Type 1 diabetes
If diabetes isn't treated, it can lead to a number of different health problems.
High glucose levels can damage blood vessels, nerves and organs.
Even a mildly raised glucose level that doesn'tcause any symptoms can have damaging effects in the long term.
Prolonged, poorly controlled blood glucose levels increase the likelihood of developing atherosclerosis (furring and narrowing of your blood vessels).
This may result in a poor blood supply to your heart, causing angina (a dull, heavy or tight pain in the chest).
High blood glucose levels can damage the tiny blood vessels of your nerves.
This can causea tingling or burning pain that spreads from your fingers and toes up through your limbs. It can also cause numbness, which can lead to ulceration of the feet.
Damage to the peripheral nervous system (the nervous system outside the brain and spinal cord) is known as peripheral neuropathy.
Diabetic retinopathy is where the retina, the light-sensitive layer of tissue at the back of the eye, becomes damaged.
The retina needs a constant supply of blood, which it receives through a network of tiny blood vessels. Over time, a persistently high blood sugar level can damage these blood vessels and affect your vision.
Annual eye checks are usually organised by a regional photographic unit. If significant damage is detected, you may be referred to a doctor who specialises in treating eye conditions (ophthalmologist).
The better you control your blood glucose levels, the lower your risk of developing serious eye problems.
Diabetic retinopathy can be managed using laser treatment if it's caught early enough. However, this will only preserve the sight you have rather than improve it.
If the small blood vessels in your kidney become blocked and leaky, your kidneys will work less efficiently.
It's usually associated with high blood pressure, and treating this is a key part of management.
Damage to the nerves of the foot can mean small nicks and cuts aren't noticed and this, in combination with poor circulation, can lead to a foot ulcer.
About 1 in 10 people with diabetes get a foot ulcer, which can cause a serious infection.
If you have diabetes, look out for sores and cuts that don't heal, puffiness or swelling, and skin that feels hot to the touch. You should also have your feet examined at least once a year.
If poor circulation or nerve damage is detected, check your feet every day and report any changes to your doctor, nurse or podiatrist.
This can usually be treated with medication.
Women with diabetes may experience:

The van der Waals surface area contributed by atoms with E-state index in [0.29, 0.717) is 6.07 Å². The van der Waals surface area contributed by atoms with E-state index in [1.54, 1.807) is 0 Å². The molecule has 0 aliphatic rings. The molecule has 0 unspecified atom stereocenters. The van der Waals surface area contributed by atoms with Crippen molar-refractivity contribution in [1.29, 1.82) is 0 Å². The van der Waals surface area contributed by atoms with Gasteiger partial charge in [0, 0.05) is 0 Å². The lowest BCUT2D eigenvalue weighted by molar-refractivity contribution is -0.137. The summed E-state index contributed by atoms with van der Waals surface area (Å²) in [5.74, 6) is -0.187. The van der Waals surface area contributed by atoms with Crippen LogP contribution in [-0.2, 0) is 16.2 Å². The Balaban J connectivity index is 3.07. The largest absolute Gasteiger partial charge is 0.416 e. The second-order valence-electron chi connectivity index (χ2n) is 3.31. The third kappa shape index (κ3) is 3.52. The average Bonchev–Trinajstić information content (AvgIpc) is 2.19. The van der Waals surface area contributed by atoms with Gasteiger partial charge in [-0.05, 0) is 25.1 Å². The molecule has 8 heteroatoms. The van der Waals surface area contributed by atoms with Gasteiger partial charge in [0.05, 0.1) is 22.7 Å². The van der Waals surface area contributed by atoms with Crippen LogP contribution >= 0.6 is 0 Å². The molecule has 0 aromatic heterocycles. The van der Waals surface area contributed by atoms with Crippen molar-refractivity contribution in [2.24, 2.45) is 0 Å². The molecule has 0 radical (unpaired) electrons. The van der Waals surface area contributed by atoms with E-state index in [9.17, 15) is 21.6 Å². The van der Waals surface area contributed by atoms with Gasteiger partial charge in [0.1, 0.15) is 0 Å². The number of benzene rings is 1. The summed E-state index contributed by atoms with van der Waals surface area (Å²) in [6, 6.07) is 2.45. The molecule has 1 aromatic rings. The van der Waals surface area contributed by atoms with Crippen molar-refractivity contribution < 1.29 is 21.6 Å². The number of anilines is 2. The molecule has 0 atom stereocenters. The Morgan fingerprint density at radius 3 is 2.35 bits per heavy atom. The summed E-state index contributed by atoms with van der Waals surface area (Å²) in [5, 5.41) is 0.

If you experience a lack of vaginal lubrication, or you find sex painful, you can use a vaginal lubricant or a water-based gel.
If your blood sugar level isn't carefully controlled immediately before and during early pregnancy, there's also an increased risk of the baby developing a serious birth defect.
Pregnant women with diabetes will usually have their antenatal check-ups in hospital or a diabetic clinic, ideally with a doctor who specialises in pregnancy care (an obstetrician).
This will allow your care team to keep a close eye on your blood glucose levels and control your insulin dosage more easily, as well as monitoring the growth and development of your baby.
Everyone who is on a diabetes register will be given the opportunity to have a digital picture taken of the back of their eye. Speak to your GP to register.
Type 1 diabetes is a chronic condition in which the pancreas produces little or no insulin. Insulin is a hormone needed to allow sugar (glucose) to enter cells to produce energy.
The symptoms of type 1 diabetes can develop very quickly (over a few days or weeks), particularly in children. In older adults, the symptoms can often take longer to develop (a few months).
It's important for diabetes to be diagnosed early so treatment can be started as soon as possible. If you experience the symptoms of diabetes , visit your GP as soon as possible. They'll ask about your symptoms and may request blood and urine tests.
If you have type 1 diabetes, you'll probably need insulin injections. Treatment for diabetes aims to keep your blood glucose levels as normal as possible and to control your symptoms.
If diabetes isn't treated, it can lead to a number of different health problems. High glucose levels can damage blood vessels, nerves and organs. Even a mildly raised glucose level that doesn'tcause any symptoms can have damaging effects in the long term.
If you have type 1 diabetes, you'll need to look after your health very carefully. You have to start eating a healthy balanced diet, exercise regularly, quit smoking, limit your alcohol, etc.
Type 1 diabetes occurs when the body is unable to produce insulin. Insulin is a hormone that is needed to control the amount of sugar (glucose) in your blood. Type 1 diabetes is often inherited (runs in families), so the autoimmune reaction may also be genetic.
Chandler Bennett was diagnosed with type 1 diabetes in October 2004. She maintains a positive attitude to life and has learned to manage her condition.
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Nurse consultant in diabetes, Grace Vanterpool MBE, talks about her work supporting people with diabetes and raising awareness of the condition.
Cricket star Wasim Akrams glittering career included dealing with numerous injuries, clearing his name after match-fixing allegations and coping with type 1 diabetes.